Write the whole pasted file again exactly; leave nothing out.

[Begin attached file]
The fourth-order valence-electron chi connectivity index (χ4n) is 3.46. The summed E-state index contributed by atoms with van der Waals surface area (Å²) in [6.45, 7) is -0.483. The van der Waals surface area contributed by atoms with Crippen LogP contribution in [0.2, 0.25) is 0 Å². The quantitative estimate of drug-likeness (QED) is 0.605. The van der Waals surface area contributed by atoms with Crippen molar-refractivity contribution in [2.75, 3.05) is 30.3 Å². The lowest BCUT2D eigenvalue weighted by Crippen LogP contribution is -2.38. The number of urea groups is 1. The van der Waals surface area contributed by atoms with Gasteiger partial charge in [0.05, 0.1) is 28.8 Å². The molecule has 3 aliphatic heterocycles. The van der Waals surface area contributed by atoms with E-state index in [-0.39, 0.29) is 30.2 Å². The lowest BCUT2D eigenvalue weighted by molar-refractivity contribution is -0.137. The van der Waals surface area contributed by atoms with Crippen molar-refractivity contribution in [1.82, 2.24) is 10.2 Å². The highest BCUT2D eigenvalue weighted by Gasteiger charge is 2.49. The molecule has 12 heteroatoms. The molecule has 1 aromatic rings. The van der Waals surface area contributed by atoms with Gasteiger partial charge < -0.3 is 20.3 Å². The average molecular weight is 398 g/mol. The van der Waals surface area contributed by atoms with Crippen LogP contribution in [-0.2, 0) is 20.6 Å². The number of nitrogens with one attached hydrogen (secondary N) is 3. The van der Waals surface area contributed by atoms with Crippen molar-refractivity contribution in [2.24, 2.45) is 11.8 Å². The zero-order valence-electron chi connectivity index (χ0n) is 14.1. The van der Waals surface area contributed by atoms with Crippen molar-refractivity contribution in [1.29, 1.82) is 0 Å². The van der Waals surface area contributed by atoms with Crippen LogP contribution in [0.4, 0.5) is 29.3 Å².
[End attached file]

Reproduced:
The fourth-order valence-electron chi connectivity index (χ4n) is 3.46. The summed E-state index contributed by atoms with van der Waals surface area (Å²) in [6.45, 7) is -0.483. The van der Waals surface area contributed by atoms with Crippen LogP contribution in [0.2, 0.25) is 0 Å². The quantitative estimate of drug-likeness (QED) is 0.605. The van der Waals surface area contributed by atoms with Crippen molar-refractivity contribution in [2.75, 3.05) is 30.3 Å². The lowest BCUT2D eigenvalue weighted by Crippen LogP contribution is -2.38. The number of urea groups is 1. The van der Waals surface area contributed by atoms with Gasteiger partial charge in [0.05, 0.1) is 28.8 Å². The molecule has 3 aliphatic heterocycles. The van der Waals surface area contributed by atoms with E-state index in [-0.39, 0.29) is 30.2 Å². The lowest BCUT2D eigenvalue weighted by molar-refractivity contribution is -0.137. The van der Waals surface area contributed by atoms with Crippen molar-refractivity contribution in [1.82, 2.24) is 10.2 Å². The highest BCUT2D eigenvalue weighted by Gasteiger charge is 2.49. The molecule has 12 heteroatoms. The molecule has 1 aromatic rings. The van der Waals surface area contributed by atoms with Gasteiger partial charge < -0.3 is 20.3 Å². The average molecular weight is 398 g/mol. The van der Waals surface area contributed by atoms with Crippen LogP contribution in [-0.2, 0) is 20.6 Å². The number of nitrogens with one attached hydrogen (secondary N) is 3. The van der Waals surface area contributed by atoms with Crippen molar-refractivity contribution in [2.24, 2.45) is 11.8 Å². The zero-order valence-electron chi connectivity index (χ0n) is 14.1. The van der Waals surface area contributed by atoms with Crippen molar-refractivity contribution in [1.29, 1.82) is 0 Å². The van der Waals surface area contributed by atoms with Crippen LogP contribution in [0.4, 0.5) is 29.3 Å².